Lung cancer is having a malignant tumor in the lungs especially in the cells lining air passages.
Primary tumor-related signs and symptoms are cough, dyspnea, hemoptysis, and chest discomfort.
Signs and symptoms due to intrathoracic spread may involve the nerves (hoarseness, dyspnea, muscle wasting of upper limb, Horner's syndrome), chest wall and pleura (chest pain, dyspnea) and vascular structures (facial swelling, dilated neck veins, cardiac tamponade) & viscera (dsyphagia).
The signs and symptoms due to metastatic spread are bone pain with or without pleuritic pain, neurologic symptoms, limb weakness, unsteady gait, cervical lymphadenopathy, and skin nodules.


Radiotherapy for Non-Small Cell Lung Cancer (NSCLC)
  • Used as an adjunct for patients with resectable lesions, as initial primary local treatment for medically unfit patients and with unresectable disease, as definitive therapy for locally advanced NSCLC, treatment recurrences and metastases, and as a palliative modality for patients with advanced diseases
  • Preoperative RT is recommended for patients with resectable superior sulcus tumors and may be considered inpatients with stage IIIA with minimal LN involvement and candidates for lobectomy
  • Postoperative RT may be considered in patients with mediastinal involvement, multiple positive LN, extracapsular extension of LN, bulky LN, or with positive surgical margins
  • Can be given to patients with stage IV NSCLC with extensive metastasis as a palliative care

Radical Radiotherapy/External Beam Radiation Therapy (EBRT)

  • Recommended for patients with stage I and II who are not fit for or do not consent to surgery
  • Should be offered, in combination with chemotherapy, to patients with stage IIIA or IIIB NSCLC of good performance status (PS), in whom the tumor can be safely encompassed

Stereotactic Ablative Radiotherapy (SABR/BBRT)

  • Recommended for patients with stage I and IIA who are not fit for or do not consent to surgery
  • May also be considered for patients at high risk for complications following lobectomy (≥75 years old, poor lung function)

Definitive Chemoradiation 

  • Recommended for patients with stage II-III NSCLC with unresectable disease
  • Superior to radiation alone or sequential chemotherapy followed by radiation in patients with locally advanced NSCLC
  • Preoperative concurrent chemoradiation is recommended for operable superior sulcus lesions and may be considered in operable stage IIIA lesions
    • May also be given postoperatively or in trimodality therapy
  • Consolidation Durvalumab after chemoradiotherapy is recommended for patients with stage III disease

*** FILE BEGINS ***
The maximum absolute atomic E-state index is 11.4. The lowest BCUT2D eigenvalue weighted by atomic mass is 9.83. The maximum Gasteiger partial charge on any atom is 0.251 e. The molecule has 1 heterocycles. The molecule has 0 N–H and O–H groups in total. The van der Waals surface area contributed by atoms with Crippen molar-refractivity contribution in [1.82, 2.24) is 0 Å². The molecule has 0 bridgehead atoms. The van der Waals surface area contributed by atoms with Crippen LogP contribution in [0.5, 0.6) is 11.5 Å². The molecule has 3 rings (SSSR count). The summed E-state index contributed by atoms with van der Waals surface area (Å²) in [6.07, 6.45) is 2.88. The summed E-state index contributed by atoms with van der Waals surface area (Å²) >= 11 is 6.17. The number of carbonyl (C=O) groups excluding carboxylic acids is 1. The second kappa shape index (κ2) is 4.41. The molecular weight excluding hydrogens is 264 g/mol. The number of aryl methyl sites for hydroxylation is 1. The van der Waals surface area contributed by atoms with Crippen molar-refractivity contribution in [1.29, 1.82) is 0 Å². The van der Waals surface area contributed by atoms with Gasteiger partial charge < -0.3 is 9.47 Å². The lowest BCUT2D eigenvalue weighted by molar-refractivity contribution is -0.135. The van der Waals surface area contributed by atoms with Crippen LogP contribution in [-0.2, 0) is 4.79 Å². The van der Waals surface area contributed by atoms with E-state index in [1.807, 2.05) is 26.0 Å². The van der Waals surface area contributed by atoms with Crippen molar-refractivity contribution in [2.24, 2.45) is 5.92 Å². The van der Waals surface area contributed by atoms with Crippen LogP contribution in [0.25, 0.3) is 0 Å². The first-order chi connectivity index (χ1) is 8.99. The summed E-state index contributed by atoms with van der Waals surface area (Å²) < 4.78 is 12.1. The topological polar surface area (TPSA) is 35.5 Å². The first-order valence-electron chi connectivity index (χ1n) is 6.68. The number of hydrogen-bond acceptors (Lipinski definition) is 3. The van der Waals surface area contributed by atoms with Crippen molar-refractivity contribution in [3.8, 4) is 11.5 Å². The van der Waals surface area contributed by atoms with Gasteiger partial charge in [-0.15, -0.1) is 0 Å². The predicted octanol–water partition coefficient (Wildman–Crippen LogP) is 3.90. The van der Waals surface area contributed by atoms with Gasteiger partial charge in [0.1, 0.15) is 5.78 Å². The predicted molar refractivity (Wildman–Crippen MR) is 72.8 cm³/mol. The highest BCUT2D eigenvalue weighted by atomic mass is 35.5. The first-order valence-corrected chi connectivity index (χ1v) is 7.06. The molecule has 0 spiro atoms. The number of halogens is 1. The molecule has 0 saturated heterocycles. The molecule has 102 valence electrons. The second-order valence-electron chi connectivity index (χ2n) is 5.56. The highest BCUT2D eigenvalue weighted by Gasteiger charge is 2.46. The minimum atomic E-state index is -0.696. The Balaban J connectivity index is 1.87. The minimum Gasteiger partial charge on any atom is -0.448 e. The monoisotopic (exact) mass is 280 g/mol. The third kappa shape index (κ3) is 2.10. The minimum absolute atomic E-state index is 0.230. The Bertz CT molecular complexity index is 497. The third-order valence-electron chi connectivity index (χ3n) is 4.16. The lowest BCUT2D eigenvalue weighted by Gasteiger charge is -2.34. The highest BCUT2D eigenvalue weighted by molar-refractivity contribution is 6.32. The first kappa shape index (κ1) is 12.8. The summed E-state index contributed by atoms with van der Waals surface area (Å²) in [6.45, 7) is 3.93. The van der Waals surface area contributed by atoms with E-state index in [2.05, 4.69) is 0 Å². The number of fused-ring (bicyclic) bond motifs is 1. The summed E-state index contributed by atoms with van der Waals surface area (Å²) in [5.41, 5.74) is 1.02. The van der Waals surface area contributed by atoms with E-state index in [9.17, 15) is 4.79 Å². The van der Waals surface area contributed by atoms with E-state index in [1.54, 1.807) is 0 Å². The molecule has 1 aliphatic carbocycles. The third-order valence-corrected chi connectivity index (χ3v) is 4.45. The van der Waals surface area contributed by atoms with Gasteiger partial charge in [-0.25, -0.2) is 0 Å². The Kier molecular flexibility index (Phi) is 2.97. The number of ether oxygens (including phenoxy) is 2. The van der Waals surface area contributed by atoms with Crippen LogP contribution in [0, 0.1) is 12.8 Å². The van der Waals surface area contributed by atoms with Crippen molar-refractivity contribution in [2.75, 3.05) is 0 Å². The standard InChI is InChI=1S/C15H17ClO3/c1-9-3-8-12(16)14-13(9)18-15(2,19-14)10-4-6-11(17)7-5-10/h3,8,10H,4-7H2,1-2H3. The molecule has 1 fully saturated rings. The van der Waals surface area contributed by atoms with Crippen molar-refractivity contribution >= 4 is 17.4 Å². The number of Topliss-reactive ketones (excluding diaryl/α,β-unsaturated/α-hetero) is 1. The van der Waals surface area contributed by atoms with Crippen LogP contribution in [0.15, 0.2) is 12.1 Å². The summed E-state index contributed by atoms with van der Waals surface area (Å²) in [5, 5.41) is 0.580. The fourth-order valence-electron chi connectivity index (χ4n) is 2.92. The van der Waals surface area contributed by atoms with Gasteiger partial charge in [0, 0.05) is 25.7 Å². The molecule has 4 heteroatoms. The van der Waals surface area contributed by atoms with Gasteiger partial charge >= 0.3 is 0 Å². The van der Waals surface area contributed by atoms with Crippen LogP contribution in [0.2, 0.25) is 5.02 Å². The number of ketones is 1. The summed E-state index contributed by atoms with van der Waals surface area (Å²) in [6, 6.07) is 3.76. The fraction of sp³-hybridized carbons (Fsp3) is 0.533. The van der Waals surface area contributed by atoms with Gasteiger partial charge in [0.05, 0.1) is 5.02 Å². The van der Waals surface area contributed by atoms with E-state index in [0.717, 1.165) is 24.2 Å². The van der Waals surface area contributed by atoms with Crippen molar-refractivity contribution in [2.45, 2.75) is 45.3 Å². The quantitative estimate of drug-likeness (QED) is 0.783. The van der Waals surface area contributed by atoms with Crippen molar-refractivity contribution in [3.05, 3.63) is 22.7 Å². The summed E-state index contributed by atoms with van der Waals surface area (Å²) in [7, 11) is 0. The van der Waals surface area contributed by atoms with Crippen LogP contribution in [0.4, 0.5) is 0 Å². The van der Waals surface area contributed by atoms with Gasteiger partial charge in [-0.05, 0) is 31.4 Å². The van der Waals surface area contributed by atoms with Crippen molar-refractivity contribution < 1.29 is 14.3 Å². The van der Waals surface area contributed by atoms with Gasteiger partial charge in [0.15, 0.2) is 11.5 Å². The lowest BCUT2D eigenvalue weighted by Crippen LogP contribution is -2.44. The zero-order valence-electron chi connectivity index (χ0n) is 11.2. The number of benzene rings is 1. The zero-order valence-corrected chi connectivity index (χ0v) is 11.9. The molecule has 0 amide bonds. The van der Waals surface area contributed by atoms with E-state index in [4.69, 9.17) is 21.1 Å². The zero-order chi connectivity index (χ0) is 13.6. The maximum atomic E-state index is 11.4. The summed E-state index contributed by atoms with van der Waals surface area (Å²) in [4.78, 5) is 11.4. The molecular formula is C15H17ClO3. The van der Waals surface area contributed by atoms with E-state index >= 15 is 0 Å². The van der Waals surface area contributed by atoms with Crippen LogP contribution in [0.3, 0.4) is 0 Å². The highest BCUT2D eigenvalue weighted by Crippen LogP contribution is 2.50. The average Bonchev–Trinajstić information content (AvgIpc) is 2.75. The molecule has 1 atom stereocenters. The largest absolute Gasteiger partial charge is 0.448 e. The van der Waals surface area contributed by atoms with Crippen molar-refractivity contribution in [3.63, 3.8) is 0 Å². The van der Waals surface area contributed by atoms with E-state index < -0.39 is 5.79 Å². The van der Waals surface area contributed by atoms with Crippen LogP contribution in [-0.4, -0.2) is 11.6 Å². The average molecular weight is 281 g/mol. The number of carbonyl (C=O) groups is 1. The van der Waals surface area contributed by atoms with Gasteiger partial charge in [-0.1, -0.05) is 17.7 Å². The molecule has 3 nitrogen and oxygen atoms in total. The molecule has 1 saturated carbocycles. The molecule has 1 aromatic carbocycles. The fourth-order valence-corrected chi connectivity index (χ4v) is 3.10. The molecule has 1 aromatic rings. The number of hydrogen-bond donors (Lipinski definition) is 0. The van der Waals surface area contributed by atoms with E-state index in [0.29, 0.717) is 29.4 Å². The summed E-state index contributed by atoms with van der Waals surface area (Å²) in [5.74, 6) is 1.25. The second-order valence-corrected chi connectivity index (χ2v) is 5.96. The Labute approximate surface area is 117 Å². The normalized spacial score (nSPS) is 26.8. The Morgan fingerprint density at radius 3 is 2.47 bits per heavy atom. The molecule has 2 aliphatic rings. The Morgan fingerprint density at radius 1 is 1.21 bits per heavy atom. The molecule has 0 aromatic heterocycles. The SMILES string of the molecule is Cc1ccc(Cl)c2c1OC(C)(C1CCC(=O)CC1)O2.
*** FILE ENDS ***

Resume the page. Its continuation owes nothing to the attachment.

• Recommended dose: 60-70 Gy in 2 Gy fractions

Interstitial Radiotherapy or Laser Therapy

  • Recommended for patients with recurrent NSCLC associated with endobronchial lesions

Palliative Radiotherapy

  • Fractionated, higher dose is recommended for patients with thoracic symptoms and good performance status but do not meet the requirements for radical radiotherapy for palliation of symptoms
  • Higher dose or longer courses are recommended (eg ≥30 Gy in 10 fractions) modestly improves patient survival and symptoms
Radiotherapy for Small Cell Lung Cancer (SCLC)
  • Since SCLC is radiosensitive, radiotherapy is a vital part of treatment
    • Recommended for post-lobectomy LD SCLC patients with stage I-IIA with pathologic N2 involvement 
    • Important for palliation of symptoms in extensive disease small cell lung cancer (ED SCLC) patients with brain, epidural and bone metastasis
  • Radiotherapy, once started, should proceed without interruption
  • Advise patient to stop smoking prior to radiotherapy

Stereotactic Ablative Radiotherapy (SABR/SBRT)

  • Recommended for LD SCLC patients with stage I and IIA who are not fit for or do not consent to surgery

Thoracic Irradiation

  • May be given to limited disease small cell lung cancer (LD SCLC) patients simultaneously with 1st or 2nd chemotherapy cycle
    • May also be given after completing chemotherapy if good response within the thorax is achieved
  • After completion of chemotherapy, radiotherapy may be offered to ED SCLC patients provided a complete response on the distant sites and at least partial response within the thorax are achieved
    • Recommended dose range: 30 Gy in 10 fractions/day to 60 Gy in 30 fractions/day

Prophylactic Cranial Irradiation

  • Aims to eradicate microscopic brain metastasis in asymptomatic patients
  • Considered in patients with LD or ED SCLC of PS 0-2 in whom a complete or partial response to primary treatment is achieved
  • Should be incorporated within 3-5 weeks of the last cycle of chemotherapy
  • Improves both disease-free and overall survival rates in patients with complete or partial response
  • Recommended after adjuvant systemic therapy in patients who had complete resection
  • Not recommended for patients with poor PS or impaired neurocognitive functioning
  • Increases the overall survival while decreasing the incidence of brain metastasis in patients with limited stage SCLC who responded to initial treatment
  • Decreases the incidence of brain metastasis in patients with extensive stage SCLC who responded to systemic therapy 

Whole Brain Radiation Therapy (WBRT)

  • Recommended for patients with brain metastasis 
  • Recommended dose: 30 Gy in 10 fractions/day
  • Hippocampal-sparing WBRT using intensity-modulated RT may be considered for patients with better prognosis

Palliative Radiotherapy

  • For extracranial metastases, common radiation dose-fractionation regimens (eg 30 Gy in 10 fractions, 20 Gy in 5 fractions, 8 Gy in 1 fraction) may be considered
  • Conformal techniques and/or higher dose intensity approaches may also be considered in select patients
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